A new study finds that users who practice meditation and yoga are better at manipulating computers with their mind.
Many mind-controlled computers receive their signal to act when they detect brain waves that are associated with focus and concentration. Until recently, the most advanced research on mind-controlled interfaces has been dedicated to helping paralyzed victims control artificial limbs through devices that take their direction from specific brainwaves.
“Our ultimate goal is to help people who are paralyzed or have brain diseases regain mobility and independence,” said lead researcher and University of Minnesota professor Bin He. The study found that participants with at least one year of yoga or meditation training were better at moving a cursor across a computer screen that was controlled by a brainwave-reading cap.
But there are an increasing number of brain-controlled devices on the market. I’ve tested out a few, such as the Muse headband, and I know from experience that it’s tough mental work. It takes practice to quiet the mind and focus on very specific thoughts.
Another brain-controlled device, the Emotiv EPOC, tailors computer controls to each individual users thoughts. For instance, I tested an early version, and in order to move a cursor “left,” I had to think about what it means for me; then the EPOC defined left based on my specific thought process.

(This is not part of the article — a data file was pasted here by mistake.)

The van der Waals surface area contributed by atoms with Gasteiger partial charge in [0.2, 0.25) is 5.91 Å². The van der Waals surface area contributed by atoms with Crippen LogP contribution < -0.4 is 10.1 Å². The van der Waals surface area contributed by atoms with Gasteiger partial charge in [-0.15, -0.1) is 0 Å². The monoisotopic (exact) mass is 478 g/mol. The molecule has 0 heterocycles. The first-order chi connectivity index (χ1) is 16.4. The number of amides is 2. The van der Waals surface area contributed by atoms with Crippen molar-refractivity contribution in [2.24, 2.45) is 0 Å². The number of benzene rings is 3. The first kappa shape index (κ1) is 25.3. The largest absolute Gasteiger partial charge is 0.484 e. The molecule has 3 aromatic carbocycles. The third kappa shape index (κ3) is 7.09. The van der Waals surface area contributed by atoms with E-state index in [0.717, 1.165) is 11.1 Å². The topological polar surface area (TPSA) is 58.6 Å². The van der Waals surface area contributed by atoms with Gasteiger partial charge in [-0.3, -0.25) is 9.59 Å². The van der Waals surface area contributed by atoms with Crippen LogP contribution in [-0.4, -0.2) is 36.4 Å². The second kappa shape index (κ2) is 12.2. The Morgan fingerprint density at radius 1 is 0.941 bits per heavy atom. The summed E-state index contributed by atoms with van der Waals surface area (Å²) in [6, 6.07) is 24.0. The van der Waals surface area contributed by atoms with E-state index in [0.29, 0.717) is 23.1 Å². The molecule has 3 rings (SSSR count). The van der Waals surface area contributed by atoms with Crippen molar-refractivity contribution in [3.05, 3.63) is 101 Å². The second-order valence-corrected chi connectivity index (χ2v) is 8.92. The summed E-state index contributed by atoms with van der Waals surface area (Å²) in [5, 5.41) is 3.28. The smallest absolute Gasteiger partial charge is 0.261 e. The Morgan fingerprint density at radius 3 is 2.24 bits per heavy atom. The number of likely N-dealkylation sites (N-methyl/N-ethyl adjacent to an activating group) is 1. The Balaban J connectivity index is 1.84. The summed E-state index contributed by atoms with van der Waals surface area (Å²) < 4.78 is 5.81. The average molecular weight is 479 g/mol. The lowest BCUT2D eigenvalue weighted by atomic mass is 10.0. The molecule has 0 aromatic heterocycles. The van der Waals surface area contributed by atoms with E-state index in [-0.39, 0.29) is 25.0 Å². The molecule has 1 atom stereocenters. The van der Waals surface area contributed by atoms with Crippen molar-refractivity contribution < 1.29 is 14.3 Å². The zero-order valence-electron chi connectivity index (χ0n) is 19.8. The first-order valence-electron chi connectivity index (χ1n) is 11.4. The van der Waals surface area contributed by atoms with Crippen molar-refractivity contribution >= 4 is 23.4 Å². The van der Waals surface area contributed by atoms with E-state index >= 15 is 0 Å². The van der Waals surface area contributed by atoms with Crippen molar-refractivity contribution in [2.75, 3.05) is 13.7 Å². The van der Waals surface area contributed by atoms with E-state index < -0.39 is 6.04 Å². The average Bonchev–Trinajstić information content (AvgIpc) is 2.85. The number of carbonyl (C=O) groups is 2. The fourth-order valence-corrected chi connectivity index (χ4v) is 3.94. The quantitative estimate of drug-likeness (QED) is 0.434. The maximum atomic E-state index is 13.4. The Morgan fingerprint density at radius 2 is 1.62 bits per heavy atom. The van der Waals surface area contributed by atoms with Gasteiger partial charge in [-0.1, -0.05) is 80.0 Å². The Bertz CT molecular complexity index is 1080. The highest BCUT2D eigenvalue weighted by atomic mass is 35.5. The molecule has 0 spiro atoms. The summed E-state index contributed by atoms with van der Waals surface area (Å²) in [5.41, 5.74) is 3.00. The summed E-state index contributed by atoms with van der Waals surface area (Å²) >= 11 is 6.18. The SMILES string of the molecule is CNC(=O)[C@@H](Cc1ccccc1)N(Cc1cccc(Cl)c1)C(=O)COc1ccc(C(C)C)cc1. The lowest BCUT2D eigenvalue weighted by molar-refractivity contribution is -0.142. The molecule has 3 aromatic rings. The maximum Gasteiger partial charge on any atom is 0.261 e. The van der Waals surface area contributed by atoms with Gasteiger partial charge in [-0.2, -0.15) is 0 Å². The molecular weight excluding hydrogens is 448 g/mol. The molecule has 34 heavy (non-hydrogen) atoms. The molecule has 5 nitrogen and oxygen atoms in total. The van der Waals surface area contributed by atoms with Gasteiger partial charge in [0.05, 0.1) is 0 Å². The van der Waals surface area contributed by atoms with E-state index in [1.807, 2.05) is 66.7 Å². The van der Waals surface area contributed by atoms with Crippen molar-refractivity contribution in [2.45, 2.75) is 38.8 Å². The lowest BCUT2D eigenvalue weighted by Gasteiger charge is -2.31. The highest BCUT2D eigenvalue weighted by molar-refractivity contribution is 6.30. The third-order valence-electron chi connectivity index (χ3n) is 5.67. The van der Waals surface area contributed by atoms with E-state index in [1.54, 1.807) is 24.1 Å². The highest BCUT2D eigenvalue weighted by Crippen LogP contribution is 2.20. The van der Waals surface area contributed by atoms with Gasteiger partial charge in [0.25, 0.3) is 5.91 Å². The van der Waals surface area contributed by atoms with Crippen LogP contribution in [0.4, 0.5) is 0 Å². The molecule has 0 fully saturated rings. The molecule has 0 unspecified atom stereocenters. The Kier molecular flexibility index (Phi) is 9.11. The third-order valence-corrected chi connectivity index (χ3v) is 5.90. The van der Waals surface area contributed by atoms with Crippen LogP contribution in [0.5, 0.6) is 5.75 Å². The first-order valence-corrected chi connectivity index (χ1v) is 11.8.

This is unlike moving a mouse or typing. I can send a text while completely drunk (but I wish I couldn’t), because moving a muscle can be done without much thought. But holding specific thoughts in one’s head is more mentally taxing.
The academic term for this mind control is “neurofeedback,” a learned technique where computer-based interaction helps strengthen portions of the brain, just like muscle training strengthens the body. And as with strength training, I’ve become better with practice.
As machines move away from keyboards as input devices, I suspect that schools would need to teach all students advanced meditation and yoga, just so they could interact with a computer. As someone who regularly reviews these devices, I’ve needed the training myself.
Read more about the study here.
VentureBeatVentureBeat's mission is to be a digital town square for technical decision-makers to gain knowledge about transformative technology and transact. Our site delivers essential information on data technologies and strategies to guide you as you lead your organizations. We invite you to become a member of our community, to access:
- up-to-date information on the subjects of interest to you
- our newsletters
- gated thought-leader content and discounted access to our prized events, such as Transform 2021: Learn More
- networking features, and more